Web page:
Beloved faithful reader Bobbie found me last night with concern in her voice for why I had not written to you yesterday. I am fine. The boys are fine. I was just tired and had a lot on my mind yesterday, and to be honest, I just forgot. My eyes are healing nicely, but they aren't working perfectly perfect just yet and I find I am a little more off center than usual.
Anyway . . . today's poem is another Grandma Malmberg favorite. She actually made me a calico cat and gingham dog. I had forgotten about this poem until I was in a situation last week that made me feel a bit like the Chinese plate. If you don't know this one, I hope you enjoy it and I dedicate it to Bobbie for worrying about me.
THE GINGHAM dog and the calico cat
Side by side on the table sat;
'T was half-past twelve, and (what do you think!)
Nor one nor t' other had slept a wink!
The old Dutch clock and the Chinese plate
Appeared to know as sure as fate
There was going to be a terrible spat.
(I wasn't there; I simply state
What was told to me by the Chinese plate!)
The gingham dog went "bow-wow-wow!"
And the calico cat replied "mee-ow!"
The air was littered, an hour or so,
With bits of gingham and calico,
While the old Dutch clock in the chimney-place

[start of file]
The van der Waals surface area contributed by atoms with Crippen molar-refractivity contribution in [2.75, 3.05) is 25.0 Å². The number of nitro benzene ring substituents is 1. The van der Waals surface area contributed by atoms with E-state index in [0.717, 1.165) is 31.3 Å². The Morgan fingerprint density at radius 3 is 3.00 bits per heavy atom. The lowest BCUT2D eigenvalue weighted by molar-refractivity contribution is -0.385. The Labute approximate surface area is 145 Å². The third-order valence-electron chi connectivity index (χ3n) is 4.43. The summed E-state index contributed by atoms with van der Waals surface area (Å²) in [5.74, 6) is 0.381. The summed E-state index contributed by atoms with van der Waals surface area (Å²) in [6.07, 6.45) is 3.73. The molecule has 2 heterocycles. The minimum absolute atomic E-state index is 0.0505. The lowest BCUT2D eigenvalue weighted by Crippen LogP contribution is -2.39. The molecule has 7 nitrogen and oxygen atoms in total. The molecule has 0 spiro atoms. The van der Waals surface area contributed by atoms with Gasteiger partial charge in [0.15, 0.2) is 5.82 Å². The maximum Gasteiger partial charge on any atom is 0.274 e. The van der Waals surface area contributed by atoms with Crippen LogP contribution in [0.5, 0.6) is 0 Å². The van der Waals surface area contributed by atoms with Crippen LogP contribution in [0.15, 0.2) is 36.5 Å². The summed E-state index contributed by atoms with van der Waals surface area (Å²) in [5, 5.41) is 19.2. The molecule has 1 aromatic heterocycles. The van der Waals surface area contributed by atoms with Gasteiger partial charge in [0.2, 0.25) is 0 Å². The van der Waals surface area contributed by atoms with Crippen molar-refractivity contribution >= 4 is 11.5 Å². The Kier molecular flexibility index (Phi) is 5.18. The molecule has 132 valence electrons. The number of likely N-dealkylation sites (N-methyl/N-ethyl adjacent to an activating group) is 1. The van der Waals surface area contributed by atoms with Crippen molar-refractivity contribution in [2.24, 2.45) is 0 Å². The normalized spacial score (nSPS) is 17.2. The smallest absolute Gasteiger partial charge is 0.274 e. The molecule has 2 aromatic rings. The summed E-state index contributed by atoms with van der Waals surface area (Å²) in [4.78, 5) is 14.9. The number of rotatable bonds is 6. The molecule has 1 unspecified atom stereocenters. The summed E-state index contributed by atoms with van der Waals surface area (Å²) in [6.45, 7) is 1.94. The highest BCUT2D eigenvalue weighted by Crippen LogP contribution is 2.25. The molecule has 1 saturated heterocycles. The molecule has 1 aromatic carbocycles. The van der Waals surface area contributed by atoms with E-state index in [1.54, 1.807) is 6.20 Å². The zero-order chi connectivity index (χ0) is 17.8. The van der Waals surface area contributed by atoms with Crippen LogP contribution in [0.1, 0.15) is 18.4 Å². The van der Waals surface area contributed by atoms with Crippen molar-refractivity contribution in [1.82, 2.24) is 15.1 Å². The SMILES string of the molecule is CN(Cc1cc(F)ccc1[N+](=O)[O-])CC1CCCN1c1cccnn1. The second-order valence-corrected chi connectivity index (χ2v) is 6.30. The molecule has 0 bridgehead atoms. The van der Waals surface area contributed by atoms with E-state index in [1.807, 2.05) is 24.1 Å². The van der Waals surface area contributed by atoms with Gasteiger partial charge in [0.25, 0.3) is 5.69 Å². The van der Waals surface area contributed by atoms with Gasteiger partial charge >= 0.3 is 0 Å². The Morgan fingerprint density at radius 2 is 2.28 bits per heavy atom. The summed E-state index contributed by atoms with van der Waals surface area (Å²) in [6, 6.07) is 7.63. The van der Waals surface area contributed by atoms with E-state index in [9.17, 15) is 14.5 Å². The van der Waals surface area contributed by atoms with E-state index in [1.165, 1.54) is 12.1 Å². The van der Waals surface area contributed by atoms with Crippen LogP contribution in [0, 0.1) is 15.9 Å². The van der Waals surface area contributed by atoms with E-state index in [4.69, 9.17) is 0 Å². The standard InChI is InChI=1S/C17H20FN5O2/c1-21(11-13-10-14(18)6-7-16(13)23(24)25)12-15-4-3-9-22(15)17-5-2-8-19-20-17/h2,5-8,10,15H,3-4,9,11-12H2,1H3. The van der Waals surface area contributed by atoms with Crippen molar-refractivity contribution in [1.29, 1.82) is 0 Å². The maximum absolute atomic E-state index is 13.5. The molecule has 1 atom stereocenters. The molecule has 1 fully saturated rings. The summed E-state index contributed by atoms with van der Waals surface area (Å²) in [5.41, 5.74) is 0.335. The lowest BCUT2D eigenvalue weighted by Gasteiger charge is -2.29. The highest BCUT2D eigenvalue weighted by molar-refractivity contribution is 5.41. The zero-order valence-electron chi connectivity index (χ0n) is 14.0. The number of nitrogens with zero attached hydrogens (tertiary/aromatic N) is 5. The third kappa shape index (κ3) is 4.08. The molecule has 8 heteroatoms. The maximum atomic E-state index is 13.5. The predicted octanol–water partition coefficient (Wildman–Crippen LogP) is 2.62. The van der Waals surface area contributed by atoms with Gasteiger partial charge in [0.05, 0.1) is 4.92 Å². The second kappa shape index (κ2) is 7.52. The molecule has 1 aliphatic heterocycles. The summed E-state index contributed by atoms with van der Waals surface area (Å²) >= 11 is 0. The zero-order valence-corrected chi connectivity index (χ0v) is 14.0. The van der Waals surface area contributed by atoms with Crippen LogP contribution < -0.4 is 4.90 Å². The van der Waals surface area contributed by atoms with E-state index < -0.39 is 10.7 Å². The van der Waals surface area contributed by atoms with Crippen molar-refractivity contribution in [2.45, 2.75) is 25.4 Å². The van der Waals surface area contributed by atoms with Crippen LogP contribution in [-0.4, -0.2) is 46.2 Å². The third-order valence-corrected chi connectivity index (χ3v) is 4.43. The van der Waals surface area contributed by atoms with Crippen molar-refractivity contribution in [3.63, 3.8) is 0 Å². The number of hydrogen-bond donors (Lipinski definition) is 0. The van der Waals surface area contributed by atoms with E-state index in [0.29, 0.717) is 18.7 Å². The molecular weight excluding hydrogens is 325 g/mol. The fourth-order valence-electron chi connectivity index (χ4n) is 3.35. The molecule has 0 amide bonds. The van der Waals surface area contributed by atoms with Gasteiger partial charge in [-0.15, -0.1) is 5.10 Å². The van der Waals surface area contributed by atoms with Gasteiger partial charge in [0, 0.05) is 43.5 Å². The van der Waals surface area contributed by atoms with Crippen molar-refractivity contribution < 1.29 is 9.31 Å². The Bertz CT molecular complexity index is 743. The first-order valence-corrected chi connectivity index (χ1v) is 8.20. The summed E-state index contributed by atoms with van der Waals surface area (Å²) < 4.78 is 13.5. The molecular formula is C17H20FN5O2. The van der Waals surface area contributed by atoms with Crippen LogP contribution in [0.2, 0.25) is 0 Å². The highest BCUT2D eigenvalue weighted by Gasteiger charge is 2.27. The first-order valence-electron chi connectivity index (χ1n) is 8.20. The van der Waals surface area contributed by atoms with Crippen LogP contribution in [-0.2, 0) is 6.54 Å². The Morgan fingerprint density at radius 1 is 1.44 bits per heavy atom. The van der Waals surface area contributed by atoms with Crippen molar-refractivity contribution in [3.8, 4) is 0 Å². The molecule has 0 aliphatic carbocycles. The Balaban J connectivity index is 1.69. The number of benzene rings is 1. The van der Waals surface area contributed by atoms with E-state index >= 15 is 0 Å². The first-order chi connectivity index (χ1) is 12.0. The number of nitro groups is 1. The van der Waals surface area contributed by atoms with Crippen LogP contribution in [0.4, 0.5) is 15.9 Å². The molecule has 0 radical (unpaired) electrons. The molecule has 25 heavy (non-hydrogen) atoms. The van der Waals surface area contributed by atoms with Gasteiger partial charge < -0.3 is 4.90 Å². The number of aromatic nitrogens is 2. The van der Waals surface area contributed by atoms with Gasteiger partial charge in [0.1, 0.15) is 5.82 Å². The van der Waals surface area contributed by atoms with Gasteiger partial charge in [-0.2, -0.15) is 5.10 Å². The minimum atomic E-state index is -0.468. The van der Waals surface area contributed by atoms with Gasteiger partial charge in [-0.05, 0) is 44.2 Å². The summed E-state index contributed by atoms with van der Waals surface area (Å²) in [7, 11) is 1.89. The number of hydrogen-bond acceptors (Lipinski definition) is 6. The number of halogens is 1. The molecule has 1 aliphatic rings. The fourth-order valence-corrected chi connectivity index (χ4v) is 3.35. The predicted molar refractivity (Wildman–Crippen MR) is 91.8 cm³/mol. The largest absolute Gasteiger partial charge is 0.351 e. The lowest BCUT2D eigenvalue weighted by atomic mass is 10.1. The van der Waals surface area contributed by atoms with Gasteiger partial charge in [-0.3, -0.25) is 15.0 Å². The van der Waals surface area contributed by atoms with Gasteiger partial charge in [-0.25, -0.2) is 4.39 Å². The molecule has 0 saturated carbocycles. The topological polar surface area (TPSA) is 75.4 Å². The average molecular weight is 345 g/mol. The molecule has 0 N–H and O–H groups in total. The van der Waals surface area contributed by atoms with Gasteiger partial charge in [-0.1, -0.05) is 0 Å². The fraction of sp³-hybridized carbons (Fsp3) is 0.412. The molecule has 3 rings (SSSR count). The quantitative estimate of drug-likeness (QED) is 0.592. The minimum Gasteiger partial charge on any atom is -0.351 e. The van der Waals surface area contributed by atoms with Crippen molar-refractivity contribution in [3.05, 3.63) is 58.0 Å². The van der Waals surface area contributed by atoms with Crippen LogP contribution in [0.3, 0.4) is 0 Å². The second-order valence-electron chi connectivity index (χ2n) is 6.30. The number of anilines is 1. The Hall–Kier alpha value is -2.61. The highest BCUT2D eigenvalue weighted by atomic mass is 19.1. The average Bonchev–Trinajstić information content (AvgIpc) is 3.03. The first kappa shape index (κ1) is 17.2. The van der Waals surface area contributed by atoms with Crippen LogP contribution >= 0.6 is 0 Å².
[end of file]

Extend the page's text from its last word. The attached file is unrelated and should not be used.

Up with its hands before its face,
For it always dreaded a family row!
(Never mind: I 'm only telling you
What the old Dutch clock declares is true!)
The Chinese plate looked very blue,
And wailed, "Oh, dear! what shall we do!"
But the gingham dog and the calico cat
Wallowed this way and tumbled that,
Employing every tooth and claw
In the awfullest way you ever saw—
And, oh! how the gingham and calico flew!
(Don't fancy I exaggerate—
I got my news from the Chinese plate!)
Next morning where the two had sat
They found no trace of dog or cat;
And some folks think unto this day
That burglars stole that pair away!
But the truth about the cat and pup
Is this: they ate each other up!
Now what do you really think of that!
(The old Dutch clock it told me so,
And that is how I came to know.)